To: Brian Greene,
Subject: Protect Pet Owners' Property Rights -- YES on HB 97
Date: Thu Feb 06 14:11:43 MST 2014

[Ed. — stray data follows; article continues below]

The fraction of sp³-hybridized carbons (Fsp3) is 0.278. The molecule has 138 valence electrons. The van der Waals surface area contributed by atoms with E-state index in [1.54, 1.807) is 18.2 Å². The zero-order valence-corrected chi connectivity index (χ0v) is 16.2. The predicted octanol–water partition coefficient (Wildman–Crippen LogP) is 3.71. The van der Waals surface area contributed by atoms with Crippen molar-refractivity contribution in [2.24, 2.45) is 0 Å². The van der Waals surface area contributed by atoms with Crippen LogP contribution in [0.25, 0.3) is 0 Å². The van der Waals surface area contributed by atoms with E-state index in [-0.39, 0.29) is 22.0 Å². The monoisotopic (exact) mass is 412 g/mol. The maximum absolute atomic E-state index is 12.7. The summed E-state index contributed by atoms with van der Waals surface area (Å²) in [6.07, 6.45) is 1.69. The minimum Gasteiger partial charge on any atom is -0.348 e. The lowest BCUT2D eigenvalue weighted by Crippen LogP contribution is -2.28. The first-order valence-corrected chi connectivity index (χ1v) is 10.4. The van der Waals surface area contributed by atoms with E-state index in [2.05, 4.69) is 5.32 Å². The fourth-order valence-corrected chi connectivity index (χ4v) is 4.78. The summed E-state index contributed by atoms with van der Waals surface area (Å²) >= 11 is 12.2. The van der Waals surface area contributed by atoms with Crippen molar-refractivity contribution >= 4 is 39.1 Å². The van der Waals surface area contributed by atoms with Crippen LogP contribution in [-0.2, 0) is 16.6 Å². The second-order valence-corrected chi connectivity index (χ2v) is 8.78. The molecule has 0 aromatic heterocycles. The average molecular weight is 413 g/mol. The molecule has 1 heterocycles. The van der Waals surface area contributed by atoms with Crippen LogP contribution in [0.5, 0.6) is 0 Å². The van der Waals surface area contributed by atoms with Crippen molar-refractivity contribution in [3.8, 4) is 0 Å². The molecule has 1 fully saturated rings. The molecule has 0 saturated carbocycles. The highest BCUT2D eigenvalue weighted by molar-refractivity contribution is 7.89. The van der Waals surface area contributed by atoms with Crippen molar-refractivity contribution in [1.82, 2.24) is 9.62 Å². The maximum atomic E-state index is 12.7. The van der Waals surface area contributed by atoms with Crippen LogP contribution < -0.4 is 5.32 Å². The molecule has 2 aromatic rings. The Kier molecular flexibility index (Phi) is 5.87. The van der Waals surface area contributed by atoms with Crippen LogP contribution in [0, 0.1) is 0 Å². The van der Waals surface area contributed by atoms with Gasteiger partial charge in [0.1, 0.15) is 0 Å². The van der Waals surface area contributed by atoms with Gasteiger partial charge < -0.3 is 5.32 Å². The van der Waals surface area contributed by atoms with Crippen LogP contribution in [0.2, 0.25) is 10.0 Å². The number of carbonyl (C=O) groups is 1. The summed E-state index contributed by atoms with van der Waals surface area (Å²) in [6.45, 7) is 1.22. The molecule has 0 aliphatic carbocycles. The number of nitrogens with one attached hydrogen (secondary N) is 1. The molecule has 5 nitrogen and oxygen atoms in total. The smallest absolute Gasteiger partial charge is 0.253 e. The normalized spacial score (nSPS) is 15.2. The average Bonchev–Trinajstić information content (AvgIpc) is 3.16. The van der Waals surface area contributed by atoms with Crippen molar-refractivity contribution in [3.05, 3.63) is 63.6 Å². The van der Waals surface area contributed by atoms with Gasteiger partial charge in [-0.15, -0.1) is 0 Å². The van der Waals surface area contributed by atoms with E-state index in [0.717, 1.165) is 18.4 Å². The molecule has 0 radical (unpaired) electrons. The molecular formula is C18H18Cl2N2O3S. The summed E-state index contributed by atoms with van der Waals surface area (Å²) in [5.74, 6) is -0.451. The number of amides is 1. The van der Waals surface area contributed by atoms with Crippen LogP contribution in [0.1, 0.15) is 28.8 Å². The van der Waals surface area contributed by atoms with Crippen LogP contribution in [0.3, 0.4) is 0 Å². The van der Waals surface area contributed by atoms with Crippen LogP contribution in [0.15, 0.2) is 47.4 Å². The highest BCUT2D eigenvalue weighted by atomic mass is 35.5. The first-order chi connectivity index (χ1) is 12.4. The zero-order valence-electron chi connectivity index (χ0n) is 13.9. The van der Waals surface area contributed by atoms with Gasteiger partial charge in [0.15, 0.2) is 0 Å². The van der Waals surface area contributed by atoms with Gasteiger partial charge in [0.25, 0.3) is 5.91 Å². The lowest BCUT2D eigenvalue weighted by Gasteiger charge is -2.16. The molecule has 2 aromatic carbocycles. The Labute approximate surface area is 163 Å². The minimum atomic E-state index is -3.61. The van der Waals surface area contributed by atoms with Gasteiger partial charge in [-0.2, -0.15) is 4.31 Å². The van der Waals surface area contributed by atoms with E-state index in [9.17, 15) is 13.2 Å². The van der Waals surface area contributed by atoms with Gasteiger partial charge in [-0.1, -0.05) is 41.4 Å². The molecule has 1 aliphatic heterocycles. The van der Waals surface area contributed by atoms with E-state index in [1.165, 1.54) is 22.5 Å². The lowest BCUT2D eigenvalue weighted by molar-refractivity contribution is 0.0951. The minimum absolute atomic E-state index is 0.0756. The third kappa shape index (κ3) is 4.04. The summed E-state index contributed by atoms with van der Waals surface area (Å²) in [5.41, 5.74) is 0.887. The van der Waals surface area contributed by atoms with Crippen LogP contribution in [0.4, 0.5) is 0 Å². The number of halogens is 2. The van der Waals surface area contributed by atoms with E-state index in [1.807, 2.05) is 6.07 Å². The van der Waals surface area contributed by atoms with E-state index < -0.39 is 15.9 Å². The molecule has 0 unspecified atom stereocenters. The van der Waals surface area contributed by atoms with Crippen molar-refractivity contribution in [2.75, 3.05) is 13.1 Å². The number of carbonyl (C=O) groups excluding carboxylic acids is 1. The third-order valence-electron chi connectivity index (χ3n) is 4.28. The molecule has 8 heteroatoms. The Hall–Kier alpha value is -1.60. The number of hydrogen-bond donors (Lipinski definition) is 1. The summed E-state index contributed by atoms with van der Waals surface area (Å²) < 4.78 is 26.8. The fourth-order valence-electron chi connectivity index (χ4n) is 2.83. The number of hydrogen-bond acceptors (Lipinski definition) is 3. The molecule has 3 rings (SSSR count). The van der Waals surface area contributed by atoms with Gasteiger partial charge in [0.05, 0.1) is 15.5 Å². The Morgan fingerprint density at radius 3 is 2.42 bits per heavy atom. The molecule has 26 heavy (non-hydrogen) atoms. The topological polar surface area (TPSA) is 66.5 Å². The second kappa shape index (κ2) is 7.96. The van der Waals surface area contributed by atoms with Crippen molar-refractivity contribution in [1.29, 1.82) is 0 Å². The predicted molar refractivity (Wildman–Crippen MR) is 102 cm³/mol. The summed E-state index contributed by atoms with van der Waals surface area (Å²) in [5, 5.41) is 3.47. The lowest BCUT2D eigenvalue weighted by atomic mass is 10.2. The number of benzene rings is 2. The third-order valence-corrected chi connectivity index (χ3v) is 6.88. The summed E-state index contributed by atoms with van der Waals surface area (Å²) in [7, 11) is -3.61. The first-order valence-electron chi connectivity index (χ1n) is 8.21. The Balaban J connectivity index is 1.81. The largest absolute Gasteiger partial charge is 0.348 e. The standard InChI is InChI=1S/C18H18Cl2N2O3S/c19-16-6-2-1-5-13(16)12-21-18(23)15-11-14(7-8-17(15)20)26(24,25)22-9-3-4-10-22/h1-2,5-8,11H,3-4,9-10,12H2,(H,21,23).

Amy Westover 1696 west 680 north Pleasant grove, UT 84062-4072 February 6, 2014 The Honorable Brian M. Greene Utah House of Representatives 350 North State, PO Box 145030 Salt Lake City, UT 84114 Dear Representative Greene: Please Pass HB 97 to Protect Property Rights, Save Tax Dollars and Increase Public Safety As a Utah citizen, I believe federal, state and local governments should not interfere with a responsible citizen's ability to own whatever dog breed or breed mix he or she chooses. Seventeen states have passed provisions against breed-discriminatory ordinances because these laws violate basic property rights, they focus on the wrong thing, and they are arbitrary, ineffective, expensive and simply not practical. Any dog can bite, so communities should be protected against any dangerous dog, no matter the breed. The American Bar Association, the National Animal Control Association and the American Veterinary Medical Association don't support breed discrimination. They support laws that go after the real problem, the behavior of the individual dog and the behavior of the reckless owner. Owners should be responsible for their dog's actions: no exceptions, no excuses. Instead of punishing innocent dogs for resembling a specific breed, communities should hold reckless owners accountable and responsible if their pets are dangerous. Comprehensive breed-neutral dangerous-dog and reckless-owner laws should be passed and enforced. Breed discrimination also wastes tax dollars. According to figures provided by economic research firm John Dunham and Associates, if Utah enacted a breed-discriminatory law targeting "pit bull terriers," it would cost taxpayers more than $4 million per year to enforce. Even the conservative Platte Institute for Economic Research in Nebraska came out against breed-discriminatory or breed-specific ordinances. In reality, there is nothing specific about these laws. Studies show that when animal control officers and animal shelter workers try to guess the heritage of a mixed-breed dog, they are correct in only 25% of the cases. In America, every citizen who follows the safety rules as a responsible dog owner should be allowed to own whatever breed of dog he or she chooses. It's that simple. Thank you for your consideration of this important bill. Sincerely, Sincerely, Amy Westover